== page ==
Effects of Stocking Adult Largemouth Bass to Enhance Fisheries Recovery in Pascagoula River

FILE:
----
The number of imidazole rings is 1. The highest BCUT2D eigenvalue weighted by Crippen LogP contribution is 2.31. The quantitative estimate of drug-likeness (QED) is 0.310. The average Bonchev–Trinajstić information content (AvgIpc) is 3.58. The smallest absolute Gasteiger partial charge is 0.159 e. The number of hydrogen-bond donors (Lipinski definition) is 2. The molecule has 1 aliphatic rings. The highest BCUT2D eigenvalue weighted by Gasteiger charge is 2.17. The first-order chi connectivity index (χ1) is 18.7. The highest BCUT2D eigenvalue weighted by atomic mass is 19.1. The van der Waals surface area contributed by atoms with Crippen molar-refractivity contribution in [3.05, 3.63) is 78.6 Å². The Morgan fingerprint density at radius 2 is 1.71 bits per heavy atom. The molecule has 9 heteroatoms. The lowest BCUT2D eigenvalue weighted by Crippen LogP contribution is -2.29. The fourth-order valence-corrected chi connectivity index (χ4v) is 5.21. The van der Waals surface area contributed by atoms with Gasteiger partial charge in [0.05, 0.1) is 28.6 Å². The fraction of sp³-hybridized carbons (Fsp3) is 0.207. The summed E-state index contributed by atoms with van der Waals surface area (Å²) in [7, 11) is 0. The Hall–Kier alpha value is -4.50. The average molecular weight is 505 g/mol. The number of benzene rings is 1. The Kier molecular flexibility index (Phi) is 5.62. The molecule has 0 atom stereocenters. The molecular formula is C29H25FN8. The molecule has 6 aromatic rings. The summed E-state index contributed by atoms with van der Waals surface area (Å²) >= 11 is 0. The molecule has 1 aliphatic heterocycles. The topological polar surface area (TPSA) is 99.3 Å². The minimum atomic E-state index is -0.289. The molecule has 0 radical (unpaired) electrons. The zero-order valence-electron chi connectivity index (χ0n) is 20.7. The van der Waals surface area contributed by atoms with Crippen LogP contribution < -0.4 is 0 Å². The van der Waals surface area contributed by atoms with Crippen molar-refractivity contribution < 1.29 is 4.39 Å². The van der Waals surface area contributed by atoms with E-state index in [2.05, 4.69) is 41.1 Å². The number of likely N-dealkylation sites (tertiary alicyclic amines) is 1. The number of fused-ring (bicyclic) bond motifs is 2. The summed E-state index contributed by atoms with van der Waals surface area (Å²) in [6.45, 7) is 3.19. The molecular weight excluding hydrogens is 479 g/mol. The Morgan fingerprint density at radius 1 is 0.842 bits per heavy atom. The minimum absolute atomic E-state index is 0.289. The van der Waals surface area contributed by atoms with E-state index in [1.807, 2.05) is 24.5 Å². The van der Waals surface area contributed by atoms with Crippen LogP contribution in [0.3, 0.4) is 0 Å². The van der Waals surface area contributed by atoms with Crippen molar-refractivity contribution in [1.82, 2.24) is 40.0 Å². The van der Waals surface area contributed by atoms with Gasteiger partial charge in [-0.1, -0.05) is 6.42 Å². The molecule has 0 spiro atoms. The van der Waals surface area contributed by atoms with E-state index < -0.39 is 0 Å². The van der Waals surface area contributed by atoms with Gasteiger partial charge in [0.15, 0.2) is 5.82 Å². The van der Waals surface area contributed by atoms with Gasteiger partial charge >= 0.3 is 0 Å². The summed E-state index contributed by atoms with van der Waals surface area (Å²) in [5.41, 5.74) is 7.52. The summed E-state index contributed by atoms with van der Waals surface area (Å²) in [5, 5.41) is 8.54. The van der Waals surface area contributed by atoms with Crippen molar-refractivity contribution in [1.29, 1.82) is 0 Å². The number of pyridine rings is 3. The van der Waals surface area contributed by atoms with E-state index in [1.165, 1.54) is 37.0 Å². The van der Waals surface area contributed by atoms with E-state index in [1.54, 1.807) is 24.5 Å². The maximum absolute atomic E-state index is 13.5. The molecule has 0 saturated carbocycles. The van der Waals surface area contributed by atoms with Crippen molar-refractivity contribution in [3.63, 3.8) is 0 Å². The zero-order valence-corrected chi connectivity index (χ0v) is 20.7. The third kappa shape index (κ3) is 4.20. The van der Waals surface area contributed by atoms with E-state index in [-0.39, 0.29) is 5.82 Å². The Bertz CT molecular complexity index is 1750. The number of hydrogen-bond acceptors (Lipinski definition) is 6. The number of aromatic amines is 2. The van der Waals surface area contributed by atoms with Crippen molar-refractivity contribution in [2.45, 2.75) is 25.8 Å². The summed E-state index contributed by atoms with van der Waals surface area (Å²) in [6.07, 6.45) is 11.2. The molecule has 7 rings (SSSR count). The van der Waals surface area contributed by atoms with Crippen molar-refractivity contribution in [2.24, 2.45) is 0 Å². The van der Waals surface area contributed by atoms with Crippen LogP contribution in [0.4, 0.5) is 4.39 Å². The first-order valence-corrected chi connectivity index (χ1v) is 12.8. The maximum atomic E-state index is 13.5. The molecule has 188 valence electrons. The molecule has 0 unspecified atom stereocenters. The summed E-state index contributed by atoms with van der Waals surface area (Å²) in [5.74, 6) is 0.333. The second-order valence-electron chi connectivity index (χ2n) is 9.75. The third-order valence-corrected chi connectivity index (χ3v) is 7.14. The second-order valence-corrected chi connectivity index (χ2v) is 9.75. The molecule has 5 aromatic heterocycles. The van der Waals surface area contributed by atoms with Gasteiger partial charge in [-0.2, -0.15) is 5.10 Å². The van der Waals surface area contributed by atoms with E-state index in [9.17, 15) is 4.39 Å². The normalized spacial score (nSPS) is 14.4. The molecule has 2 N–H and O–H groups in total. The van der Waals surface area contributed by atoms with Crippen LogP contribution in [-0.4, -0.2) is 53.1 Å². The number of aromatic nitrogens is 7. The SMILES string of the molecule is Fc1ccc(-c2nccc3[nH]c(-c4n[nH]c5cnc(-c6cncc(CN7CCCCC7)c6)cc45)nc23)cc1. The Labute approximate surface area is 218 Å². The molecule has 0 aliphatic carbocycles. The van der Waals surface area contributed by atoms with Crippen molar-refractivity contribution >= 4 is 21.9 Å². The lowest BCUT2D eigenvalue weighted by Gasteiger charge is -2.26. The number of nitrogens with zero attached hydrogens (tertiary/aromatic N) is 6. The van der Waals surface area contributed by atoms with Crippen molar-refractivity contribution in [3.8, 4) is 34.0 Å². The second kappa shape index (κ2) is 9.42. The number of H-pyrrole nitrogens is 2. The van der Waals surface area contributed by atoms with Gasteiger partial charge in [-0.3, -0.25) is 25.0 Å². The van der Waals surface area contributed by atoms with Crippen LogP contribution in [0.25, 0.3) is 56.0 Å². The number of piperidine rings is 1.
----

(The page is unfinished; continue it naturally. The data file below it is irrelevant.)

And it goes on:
Following Hurricane Katrina in 2005, hypoxia-induced fish kills occurred throughout the Pascagoula River Basin in southeast Mississippi. We evaluated the effect of stocking adult Florida largemouth bass (Micropterus salmoides floridanus; 200-356 mm total length) into Pascagoula River floodplain lakes to enhance fisheries recovery. We stocked 37 fish/ha into five randomly-chosen lakes in December 2006, whereas five additional lakes were left unstocked to serve as a control. Electrofishing catch per unit effort (CPUE: fish/h) and length-frequency distributions of largemouth bass and bluegill (Lepomis macrochirus) were not different between stocked and unstocked lakes one year after stocking. Regardless of stocking treatment, largemouth bass and bluegill mean total length increased significantly and length frequencies shifted towards larger size groups from 2006 to 2007, indicating natural recovery of these populations. Non-metric multidimensional scaling of species CPUE revealed that during 2006, planktivorous shads (Dorosoma spp.) and brook silverside (Labidesthes sicculus) dominated fish assemblage structure in the impacted lakes, but during 2007 it shifted more towards predatory species such as largemouth bass and crappie (Pomoxis spp.). Floodplain lakes impacted by hurricane-related fish kills require at least two years of natural recovery to achieve fish population and community characteristics desirable for largemouth bass and bluegill fisheries.

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